Shadows on the Lake
Shadows on the Lake is the latest Eclipse Gothic romance from Leona Karr, who wrote the first book in the promotion last year. That book wasn’t very good, and I hoped this one would turn out to be better. It might be ever-so-slightly more readable, but it’s still not a good book, not at all.
Courtney Collins is a young mother to a four-month-old son, as well as a recent widow. Her husband died in a construction accident shortly before the birth of their baby, leaving Courtney all alone. Her parents died years earlier, and she only has one family member left, an aunt whom she hasn’t seen in years. Then Aunt Devanna writes to her and invites Courtney to join her for the summer on a houseboat she’s renting on a lake in Manitou, Idaho. Eager to reconnect with her only living relation, Courtney gladly accepts.
But when Courtney arrives, her aunt is nowhere near as friendly as she was in her letters. Instead, she’s distant and aloof, making no attempt to get to know Courtney at all. The only thing she shows any interest in is Courtney’s baby, Jamie. The summer would be unbearable if it weren’t for Neil Ellsworth, the local realtor who rented them the houseboat. He shows a clear interest in Courtney, and though her first instinct is to avoid him, they soon begin to spend more time together.
This is one of the most boring books I’ve read in some time. The suspense is thin, the mystery is nonexistent, and the story lacks any interest. It gets off to a bad start from the very beginning, with a prologue that reveals far too much information. In the first two pages, the author reveals that the woman Courtney believes is her aunt is an impostor. She’s actually a crazy bank robber who killed Aunt Devanna, carries on conversations with her dead partner, and wants to get her hands on Courtney’s baby. Basically, the entire story is exposed on the first two pages. It could have been mysterious and perfectly gothic had Courtney arrived and the reader was left to wonder why the supposedly nice “Aunt Devanna” seemed so sinister. Instead, the reader already knows all the answers, so where’s the mystery?
Even if the author hadn’t tipped her hand too soon, it takes a while for any kind of suspense to develop. The early parts of the story focus on the very dull romance. Neil visits Courtney at the boat. She goes on a date with him. He takes her to meet his family. Both characters are shallow and wooden, and there’s no romantic spark between them whatsoever, so it was hard to care about their gradually evolving relationship. Meanwhile, “Aunt Devanna” acts strange, ignoring Courtney and fixating on the baby. Even though Courtney doesn’t know what the reader does, it’s so obvious that something’s wrong with the woman that Courtney seems like an idiot for not getting away from her. If I were stuck on a houseboat with someone who was as rude, hostile and downright weird as “Aunt Devanna,” I would be making plans to head back home ASAP. Instead, despite feeling uncomfortable around the other woman, Courtney seems content to stay there and be treated like garbage.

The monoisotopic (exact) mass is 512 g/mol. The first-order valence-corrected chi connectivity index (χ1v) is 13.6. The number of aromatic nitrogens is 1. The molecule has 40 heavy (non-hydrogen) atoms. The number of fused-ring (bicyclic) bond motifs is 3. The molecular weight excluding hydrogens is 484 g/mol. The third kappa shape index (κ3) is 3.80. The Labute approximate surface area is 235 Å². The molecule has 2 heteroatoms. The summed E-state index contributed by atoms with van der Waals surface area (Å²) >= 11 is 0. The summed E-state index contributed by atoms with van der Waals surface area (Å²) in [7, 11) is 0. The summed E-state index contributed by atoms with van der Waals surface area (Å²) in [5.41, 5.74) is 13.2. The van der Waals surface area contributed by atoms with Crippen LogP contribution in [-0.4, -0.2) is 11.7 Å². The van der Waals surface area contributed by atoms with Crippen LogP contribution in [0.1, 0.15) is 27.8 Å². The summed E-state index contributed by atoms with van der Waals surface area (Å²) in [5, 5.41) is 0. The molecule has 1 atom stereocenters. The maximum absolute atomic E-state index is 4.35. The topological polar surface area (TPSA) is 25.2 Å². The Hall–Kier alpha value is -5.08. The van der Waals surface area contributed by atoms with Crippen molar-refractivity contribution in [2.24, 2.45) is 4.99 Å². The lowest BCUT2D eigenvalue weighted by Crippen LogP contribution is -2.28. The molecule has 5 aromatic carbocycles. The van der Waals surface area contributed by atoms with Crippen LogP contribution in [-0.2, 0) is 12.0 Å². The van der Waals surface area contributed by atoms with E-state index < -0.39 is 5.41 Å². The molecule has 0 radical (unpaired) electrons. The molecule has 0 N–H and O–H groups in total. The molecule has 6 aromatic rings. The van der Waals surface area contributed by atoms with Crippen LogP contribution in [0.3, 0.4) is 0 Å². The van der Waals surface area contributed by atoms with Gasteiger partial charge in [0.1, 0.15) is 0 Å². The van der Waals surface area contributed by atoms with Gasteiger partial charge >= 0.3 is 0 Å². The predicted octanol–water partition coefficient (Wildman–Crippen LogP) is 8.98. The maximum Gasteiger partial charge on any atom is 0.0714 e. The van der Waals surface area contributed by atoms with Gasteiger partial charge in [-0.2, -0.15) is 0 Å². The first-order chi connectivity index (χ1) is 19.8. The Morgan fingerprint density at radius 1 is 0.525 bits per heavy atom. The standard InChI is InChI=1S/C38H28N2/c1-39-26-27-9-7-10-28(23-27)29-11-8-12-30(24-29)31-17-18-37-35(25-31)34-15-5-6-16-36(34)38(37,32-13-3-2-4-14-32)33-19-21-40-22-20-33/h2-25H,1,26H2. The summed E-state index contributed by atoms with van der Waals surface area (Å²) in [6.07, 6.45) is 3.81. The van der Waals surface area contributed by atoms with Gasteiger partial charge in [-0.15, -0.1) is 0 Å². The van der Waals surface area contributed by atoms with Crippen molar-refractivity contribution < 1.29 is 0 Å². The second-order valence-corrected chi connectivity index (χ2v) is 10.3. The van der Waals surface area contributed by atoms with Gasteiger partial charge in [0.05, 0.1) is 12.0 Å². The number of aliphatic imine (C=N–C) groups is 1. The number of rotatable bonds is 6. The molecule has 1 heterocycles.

Worse, her willingness to stay in this creepy situation makes her seem like a bad mother. Devanna is frighteningly possessive toward the baby, so much so that any sensible parent would have serious qualms about letting her anywhere near their child. Heck, I’d feel uncomfortable having this woman around a pet goldfish, let alone a baby. Whenever Courtney takes the baby with her instead of leaving her with her “aunt,” Devanna’s reaction verges on deranged. One night Courtney is lying awake in bed when she realizes Devanna is leaning over the baby’s crib to take it from the room. When Courtney tells her to leave the baby alone, “her aunt looked angry enough to attack her.” Courtney just decides Devanna must be sleepwalking and she should lock her door in the future. Never mind that the woman also acts like this in the daylight hours.
Eventually there are some attempts on Courtney and Neil’s lives, and the characters waste time trying to figure out which one of Neil’s angry business acquaintances is responsible when we already know it’s none of them. Then “Devanna” finally kidnaps the baby. That’s not really a spoiler because the back cover reveals it, it’s obvious from the prologue where the story’s headed, and it happens early enough in the book that there’s plenty of tedium left to go after it occurs. Anyway, Courtney blames herself for not seeing through Devanna, which is the most sensible thing she says in the entire book. Neil comforts her and tells her it’s not her fault, which is the stupidest thing he says. This is one of those books where the heroine is supposedly desperate to get her abducted child back, but that doesn’t stop her from spending time thinking about her relationship with the hero and having (tepid) sex with him. Because it’s not like she has anything better she should be thinking about or anything. I mean, her baby’s just been kidnapped, but whatever. Young mothers deserve to have sex lives too.
I’ve enjoyed some of Leona Karr’s books in the past, but not this one. Though her style is readable enough, this story is just so boring. It’s not very gothic. It’s not very romantic. And it’s certainly not good.